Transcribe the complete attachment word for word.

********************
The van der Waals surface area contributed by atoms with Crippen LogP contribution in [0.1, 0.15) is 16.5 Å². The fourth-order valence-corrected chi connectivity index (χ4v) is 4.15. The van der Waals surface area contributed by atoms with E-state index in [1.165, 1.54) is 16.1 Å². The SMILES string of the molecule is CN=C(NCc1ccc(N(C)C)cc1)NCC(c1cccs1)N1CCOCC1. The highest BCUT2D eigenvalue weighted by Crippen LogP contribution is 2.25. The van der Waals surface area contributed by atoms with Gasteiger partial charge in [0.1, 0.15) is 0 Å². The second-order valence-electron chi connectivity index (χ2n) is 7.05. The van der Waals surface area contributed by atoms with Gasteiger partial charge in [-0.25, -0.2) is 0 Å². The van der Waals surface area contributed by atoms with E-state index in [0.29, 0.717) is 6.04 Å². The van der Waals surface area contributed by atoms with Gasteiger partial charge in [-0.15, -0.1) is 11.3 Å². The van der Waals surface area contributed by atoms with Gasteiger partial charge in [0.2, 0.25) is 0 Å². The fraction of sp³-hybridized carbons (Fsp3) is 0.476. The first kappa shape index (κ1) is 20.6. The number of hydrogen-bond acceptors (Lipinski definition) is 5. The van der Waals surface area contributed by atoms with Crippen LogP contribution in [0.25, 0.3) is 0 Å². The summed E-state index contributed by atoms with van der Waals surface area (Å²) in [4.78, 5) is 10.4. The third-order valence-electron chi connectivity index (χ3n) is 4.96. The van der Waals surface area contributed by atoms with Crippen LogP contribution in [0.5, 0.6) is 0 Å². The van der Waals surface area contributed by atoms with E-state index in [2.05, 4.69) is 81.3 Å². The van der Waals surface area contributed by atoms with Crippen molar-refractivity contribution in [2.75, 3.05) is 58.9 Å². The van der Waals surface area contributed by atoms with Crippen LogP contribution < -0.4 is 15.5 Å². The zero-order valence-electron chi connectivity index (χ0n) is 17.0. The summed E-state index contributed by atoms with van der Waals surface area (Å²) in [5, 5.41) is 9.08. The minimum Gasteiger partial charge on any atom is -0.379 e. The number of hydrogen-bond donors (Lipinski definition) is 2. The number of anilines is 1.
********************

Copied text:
The van der Waals surface area contributed by atoms with Crippen LogP contribution in [0.1, 0.15) is 16.5 Å². The fourth-order valence-corrected chi connectivity index (χ4v) is 4.15. The van der Waals surface area contributed by atoms with E-state index in [1.165, 1.54) is 16.1 Å². The SMILES string of the molecule is CN=C(NCc1ccc(N(C)C)cc1)NCC(c1cccs1)N1CCOCC1. The highest BCUT2D eigenvalue weighted by Crippen LogP contribution is 2.25. The van der Waals surface area contributed by atoms with Gasteiger partial charge in [0.1, 0.15) is 0 Å². The second-order valence-electron chi connectivity index (χ2n) is 7.05. The van der Waals surface area contributed by atoms with Gasteiger partial charge in [-0.25, -0.2) is 0 Å². The van der Waals surface area contributed by atoms with E-state index in [0.29, 0.717) is 6.04 Å². The van der Waals surface area contributed by atoms with Gasteiger partial charge in [-0.15, -0.1) is 11.3 Å². The van der Waals surface area contributed by atoms with Gasteiger partial charge in [0.2, 0.25) is 0 Å². The fraction of sp³-hybridized carbons (Fsp3) is 0.476. The first kappa shape index (κ1) is 20.6. The number of hydrogen-bond acceptors (Lipinski definition) is 5. The van der Waals surface area contributed by atoms with Crippen LogP contribution in [0.25, 0.3) is 0 Å². The summed E-state index contributed by atoms with van der Waals surface area (Å²) in [4.78, 5) is 10.4. The third-order valence-electron chi connectivity index (χ3n) is 4.96. The van der Waals surface area contributed by atoms with Crippen LogP contribution in [0.5, 0.6) is 0 Å². The van der Waals surface area contributed by atoms with E-state index in [2.05, 4.69) is 81.3 Å². The van der Waals surface area contributed by atoms with Crippen molar-refractivity contribution in [2.75, 3.05) is 58.9 Å². The van der Waals surface area contributed by atoms with Crippen LogP contribution < -0.4 is 15.5 Å². The zero-order valence-electron chi connectivity index (χ0n) is 17.0. The summed E-state index contributed by atoms with van der Waals surface area (Å²) in [5, 5.41) is 9.08. The minimum Gasteiger partial charge on any atom is -0.379 e. The number of hydrogen-bond donors (Lipinski definition) is 2. The number of anilines is 1.